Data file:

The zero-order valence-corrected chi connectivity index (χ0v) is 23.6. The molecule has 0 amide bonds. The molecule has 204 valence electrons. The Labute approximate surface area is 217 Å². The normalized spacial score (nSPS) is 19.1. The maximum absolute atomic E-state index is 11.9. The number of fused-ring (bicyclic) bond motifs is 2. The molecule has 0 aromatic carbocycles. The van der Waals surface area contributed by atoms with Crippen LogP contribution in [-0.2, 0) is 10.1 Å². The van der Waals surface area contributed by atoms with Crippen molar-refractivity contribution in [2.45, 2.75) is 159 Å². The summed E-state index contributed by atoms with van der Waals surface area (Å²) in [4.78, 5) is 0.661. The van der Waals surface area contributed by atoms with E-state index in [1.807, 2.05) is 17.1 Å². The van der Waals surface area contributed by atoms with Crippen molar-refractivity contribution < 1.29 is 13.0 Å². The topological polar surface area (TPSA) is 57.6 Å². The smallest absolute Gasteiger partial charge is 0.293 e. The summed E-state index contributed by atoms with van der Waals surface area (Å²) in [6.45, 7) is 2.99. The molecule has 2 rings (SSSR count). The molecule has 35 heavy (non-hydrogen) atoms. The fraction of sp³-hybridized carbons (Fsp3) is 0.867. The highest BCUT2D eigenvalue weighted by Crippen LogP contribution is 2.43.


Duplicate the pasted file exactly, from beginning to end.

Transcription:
The zero-order valence-corrected chi connectivity index (χ0v) is 23.6. The molecule has 0 amide bonds. The molecule has 204 valence electrons. The Labute approximate surface area is 217 Å². The normalized spacial score (nSPS) is 19.1. The maximum absolute atomic E-state index is 11.9. The number of fused-ring (bicyclic) bond motifs is 2. The molecule has 0 aromatic carbocycles. The van der Waals surface area contributed by atoms with Crippen LogP contribution in [-0.2, 0) is 10.1 Å². The van der Waals surface area contributed by atoms with Crippen molar-refractivity contribution in [2.45, 2.75) is 159 Å². The summed E-state index contributed by atoms with van der Waals surface area (Å²) in [4.78, 5) is 0.661. The van der Waals surface area contributed by atoms with E-state index in [1.807, 2.05) is 17.1 Å². The van der Waals surface area contributed by atoms with Crippen molar-refractivity contribution < 1.29 is 13.0 Å². The topological polar surface area (TPSA) is 57.6 Å². The smallest absolute Gasteiger partial charge is 0.293 e. The summed E-state index contributed by atoms with van der Waals surface area (Å²) in [6.45, 7) is 2.99. The molecule has 2 rings (SSSR count). The molecule has 35 heavy (non-hydrogen) atoms. The fraction of sp³-hybridized carbons (Fsp3) is 0.867. The highest BCUT2D eigenvalue weighted by Crippen LogP contribution is 2.43.